The first rounds are easy. Discrepancies are obvious: curtains disappear from the living room, hemlines rise blatantly. Time allotments are generous. And then the rounds speed up as you progress, and so does your heart rate, and the details become more subtle and less expected.
Play Erotic Photo Hunt long enough, and you'll see a lot of different bodies. It's a little like looking through a vintage nudie magazine, although there's zero attempt at humanizing the people on display: no captions, no names, no hometowns, no list of turn-ons. These bodies' primary purpose is gaming-entertainment, not pornography-entertainment — the point here is play, not arousal. The photos are old, so the feeling is more kitschy than kinky. It's good clean fun, except it's a little dirty. You don't become numb to this nakedness—you can't, actually, not if you want to win. You need to keep an eye on nipple placement and pube landscape in order to succeed. But you do become comfortable with it, and less scandalized. Here, a body is more context than content, more playing field than plaything.
Once a player has reached a certain level of proficiency (and downed a few bottles of Miller High Life, the game's natural accompaniment), the endeavor picks up an almost hypnotic, meditative quality. You are focused, you are in the zone, you know the easiest places to find discrepancies. Check the background: are there plants that could be missing? Lamp stands that might be cut short? Hands and fingers often disappear, bra straps come and go, panties rise and fall. You're increasingly exhilarated by tiny but accumulating achievements, your heart racing as the clock ticks down and there's one more hidden detail to uncover. Victory comes when you touch the screen a fifth time and that elusive circle draws itself around a pair of breasts that has grown a full cup size. And then a new body appears, ready to be compared to itself.
And then at some point you're staring at a half-naked body like it's an unsolvable puzzle, knowing that there's something that you're not catching, something hiding in the bedazzled g-string or above the leather couch. Your brow is furrowed, your flirtations essentially forgotten, the game having transcended its awkward eroticism and become pure frustrating sport. Then it's game over, and the last circle draws itself, finding that final difference right in front of your face, and that's when you remember that there's a babe (or hunk) staring back at you from the screen. The high score list comes up, and puts you at pity number 99, and you wonder how much time the owners of those top ten spots have spent in the very same barstool that's holding you right now.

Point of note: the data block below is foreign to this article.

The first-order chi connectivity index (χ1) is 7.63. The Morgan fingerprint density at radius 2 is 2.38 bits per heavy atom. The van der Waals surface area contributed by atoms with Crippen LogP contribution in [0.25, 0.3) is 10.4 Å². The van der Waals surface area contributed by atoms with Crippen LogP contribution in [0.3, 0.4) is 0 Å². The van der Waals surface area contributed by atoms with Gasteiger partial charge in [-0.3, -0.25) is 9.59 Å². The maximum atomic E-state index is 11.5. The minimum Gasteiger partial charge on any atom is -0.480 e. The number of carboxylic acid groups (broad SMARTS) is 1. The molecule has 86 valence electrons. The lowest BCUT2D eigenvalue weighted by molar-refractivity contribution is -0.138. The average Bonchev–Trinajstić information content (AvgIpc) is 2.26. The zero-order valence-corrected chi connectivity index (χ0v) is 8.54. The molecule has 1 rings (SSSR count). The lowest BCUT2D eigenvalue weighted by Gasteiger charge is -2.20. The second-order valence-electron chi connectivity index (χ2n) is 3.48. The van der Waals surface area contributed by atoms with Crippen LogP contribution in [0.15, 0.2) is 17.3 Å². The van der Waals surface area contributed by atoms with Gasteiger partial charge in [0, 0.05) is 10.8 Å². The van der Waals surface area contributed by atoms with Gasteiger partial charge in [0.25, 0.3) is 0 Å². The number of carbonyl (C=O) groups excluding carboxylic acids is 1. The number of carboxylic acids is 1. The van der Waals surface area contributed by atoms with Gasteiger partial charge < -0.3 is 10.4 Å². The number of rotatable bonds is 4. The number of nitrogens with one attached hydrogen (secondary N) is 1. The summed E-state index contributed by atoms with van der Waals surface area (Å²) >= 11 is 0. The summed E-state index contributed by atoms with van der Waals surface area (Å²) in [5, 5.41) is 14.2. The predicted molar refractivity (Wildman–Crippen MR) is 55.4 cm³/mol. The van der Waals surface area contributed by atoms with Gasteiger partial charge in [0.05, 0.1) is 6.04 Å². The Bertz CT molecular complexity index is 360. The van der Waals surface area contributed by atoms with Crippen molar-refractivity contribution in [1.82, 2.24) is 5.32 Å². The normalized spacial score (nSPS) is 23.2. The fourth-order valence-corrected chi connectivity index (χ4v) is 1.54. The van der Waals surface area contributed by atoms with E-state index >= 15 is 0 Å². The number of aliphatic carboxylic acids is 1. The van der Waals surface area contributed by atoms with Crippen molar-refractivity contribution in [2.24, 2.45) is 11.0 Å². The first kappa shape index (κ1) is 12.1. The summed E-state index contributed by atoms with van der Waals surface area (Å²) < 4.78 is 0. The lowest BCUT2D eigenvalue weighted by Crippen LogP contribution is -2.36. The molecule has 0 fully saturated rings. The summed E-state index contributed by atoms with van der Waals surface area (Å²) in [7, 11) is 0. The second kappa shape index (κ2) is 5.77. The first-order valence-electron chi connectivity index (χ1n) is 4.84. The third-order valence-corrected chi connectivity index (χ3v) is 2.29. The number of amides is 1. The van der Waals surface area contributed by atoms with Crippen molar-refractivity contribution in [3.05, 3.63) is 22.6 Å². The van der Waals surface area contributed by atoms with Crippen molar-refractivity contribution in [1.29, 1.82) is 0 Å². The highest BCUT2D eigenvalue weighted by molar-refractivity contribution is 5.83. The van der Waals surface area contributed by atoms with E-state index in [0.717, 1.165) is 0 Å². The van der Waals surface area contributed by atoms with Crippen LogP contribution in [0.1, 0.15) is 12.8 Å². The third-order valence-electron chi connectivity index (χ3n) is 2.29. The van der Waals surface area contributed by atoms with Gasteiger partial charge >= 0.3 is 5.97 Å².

I've never been much of a fan or player of sports, mostly because I hate losing, and I get too emotional when I do. But every game of Erotic Photo Hunt is just a countdown to an inevitable failure; the enjoyment here comes from playing, not winning, because it's impossible to win. Still, as long as you have a few more crumpled dollars in your pocket, you can dust yourself off and have another go. A loss in this game is really more of a break: an opportunity to decide whether to buy another beer and play another round, or go home.
Lately, knowledge of Megatouch's demise has pushed me to add that next dollar, order that extra beer, to overstay my welcome at game console and bar alike, and convince my companions to do the same. It's not just that playing another round is easier, anyways, than striking up a brand new conversation or making any romantic decisions. It's that this is a sort of game that doesn't exist in other environment: it's slightly sleazy, slightly addicting, and easy even when you're slightly wasted. Erotic Photo Hunt takes the idea of a romantic corner table, bellies it up to the bar, and hands it a suggestive little game.
Megatouch has an iPhone app, it turns out, and I've tried to download it, but I can't seem to access the Erotic Photo Hunt package. And anyways, I'd never want to develop that habit on my phone: this game has its place, and that place is not the subway during rush hour or my local coffee shop on a Saturday afternoon. But at the bar, while I still can, I order another High Life, scrounge for more quarters, and disappear once more into the corner with my console, and my anonymous babes and hunks, and the multitudes they contain.
Highly Recommended is Eater's periodic column of endorsement for things we and our contributors love, and that we think you might want to love, too. These are opinions; if you disagree with them, that's cool.
Marian Bull is a writer and editor living in Brooklyn.
Kit Mills is an illustrator, designer, and graveyard enthusiast based in NYC.